At this point in the sentencing hearing, the court read into the record certain items contained in the probation or presentence report. The first of these was a letter written by Mrs. Jack Grant to the Gulf Oil Corp., stating that Raymond Schultz had lived with her and Mr. Grant for a brief period of time, and accusing Raymond Schultz of the unauthorized use of their credit card and car. The defendant stated to the court that the accusation was not true, and that Mr. Grant had given him permission to use both the credit card and the car while he was living with them in California. (Tr. 86; A. 24)
Next, the court read a letter from a representative of Gulf Oil to Mrs. Grant requesting that she furnish Raymond Schultz's address and inquiring if Raymond Schultz had been given authority to use the Grant's credit card at any time. The letter written in response was read by the court into the record.
A newspaper report, stating that Raymond Schultz had been arrested for disorderly conduct when he allegedly directed traffic to proceed the wrong way on a one-way street, was read by the court. The court asked, "Is that a mistake?" The defendant responded that it was a mistake and that the incident arose when a train derailed, causing a traffic jam. He asserted that he and others had not directed the traffic to go the wrong way on a one-way street, but had directed the cars to back up on the street to a point of exit, enabling the traffic to circumvent the railroad crossing. The defendant stated that the charge had been dismissed. With this explanation, Mr. Wassinger agreed, and added that in dismissing the charge, the court said that "we were actually doing the policemen's work." (Tr. 88-89; A. 26-27)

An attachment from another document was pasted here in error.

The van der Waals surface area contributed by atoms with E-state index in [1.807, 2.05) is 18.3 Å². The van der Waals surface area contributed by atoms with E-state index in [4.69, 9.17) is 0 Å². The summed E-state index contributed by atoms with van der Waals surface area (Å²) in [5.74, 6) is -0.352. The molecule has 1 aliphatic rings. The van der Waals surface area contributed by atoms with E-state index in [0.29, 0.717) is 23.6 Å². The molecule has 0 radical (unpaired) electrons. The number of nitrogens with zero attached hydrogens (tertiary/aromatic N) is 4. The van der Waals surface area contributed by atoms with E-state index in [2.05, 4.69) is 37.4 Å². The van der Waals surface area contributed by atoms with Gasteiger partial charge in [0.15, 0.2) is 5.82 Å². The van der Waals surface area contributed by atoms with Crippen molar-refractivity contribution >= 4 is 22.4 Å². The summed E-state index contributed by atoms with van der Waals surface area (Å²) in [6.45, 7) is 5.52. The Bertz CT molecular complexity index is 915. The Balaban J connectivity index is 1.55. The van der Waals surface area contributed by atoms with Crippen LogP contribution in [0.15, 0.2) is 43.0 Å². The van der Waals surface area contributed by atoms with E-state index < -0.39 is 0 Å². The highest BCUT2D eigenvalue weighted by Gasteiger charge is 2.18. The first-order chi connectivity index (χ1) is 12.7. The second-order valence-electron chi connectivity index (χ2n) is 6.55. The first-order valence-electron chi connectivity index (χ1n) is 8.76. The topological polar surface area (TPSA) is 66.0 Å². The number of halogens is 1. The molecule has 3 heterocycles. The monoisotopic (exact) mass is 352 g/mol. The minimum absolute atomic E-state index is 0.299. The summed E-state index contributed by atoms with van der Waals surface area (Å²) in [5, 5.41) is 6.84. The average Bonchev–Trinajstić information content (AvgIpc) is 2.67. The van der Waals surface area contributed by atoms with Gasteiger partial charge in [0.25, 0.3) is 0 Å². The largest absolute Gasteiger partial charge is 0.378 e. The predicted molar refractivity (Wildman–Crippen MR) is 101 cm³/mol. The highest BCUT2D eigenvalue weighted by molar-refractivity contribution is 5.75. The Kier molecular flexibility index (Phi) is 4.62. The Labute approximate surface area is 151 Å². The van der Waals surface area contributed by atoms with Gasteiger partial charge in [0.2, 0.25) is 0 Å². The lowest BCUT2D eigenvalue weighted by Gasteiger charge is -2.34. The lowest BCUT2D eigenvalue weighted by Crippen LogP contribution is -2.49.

Without commenting on this explanation, the court read from the probation report that the defendant had been in Memphis, Tennessee, on October 24, 1972, and had pawned a tape player there. The defendant responded that this report was accurate.
At this point, defense counsel objected to the use of these materials at the sentencing hearing because it deprived the defendant of the right to cross-examine the writers of these letters. The objection was not ruled upon by the court, nor was it raised again.
The State recommended concurrent sentences of 2 to 5 years, while counsel for the defendant urged the court to impose sentences with a one year minimum. Thereafter, the court ascertained that the probation officer, Mr. Mundwiler, had never communicated with Mrs. Grant personally. After commenting on the defendant's admission concerning the checks drawn on insufficient funds, the court sentenced the defendant to serve concurrent sentences of not less than 1 nor more than 5 years in the penitentiary.
• 1 On appeal, the defendant's first contention is that the court failed to properly admonish him regarding the nature of the offenses charged and the possible penalties involved. Further, the defendant contends that the record does not reflect an express and understanding waiver of his right to a jury trial. Thus, the defendant argues that his conviction should be reversed, allowing him to withdraw his original pleas of guilty and to plead anew. We find that we are without jurisdiction to ...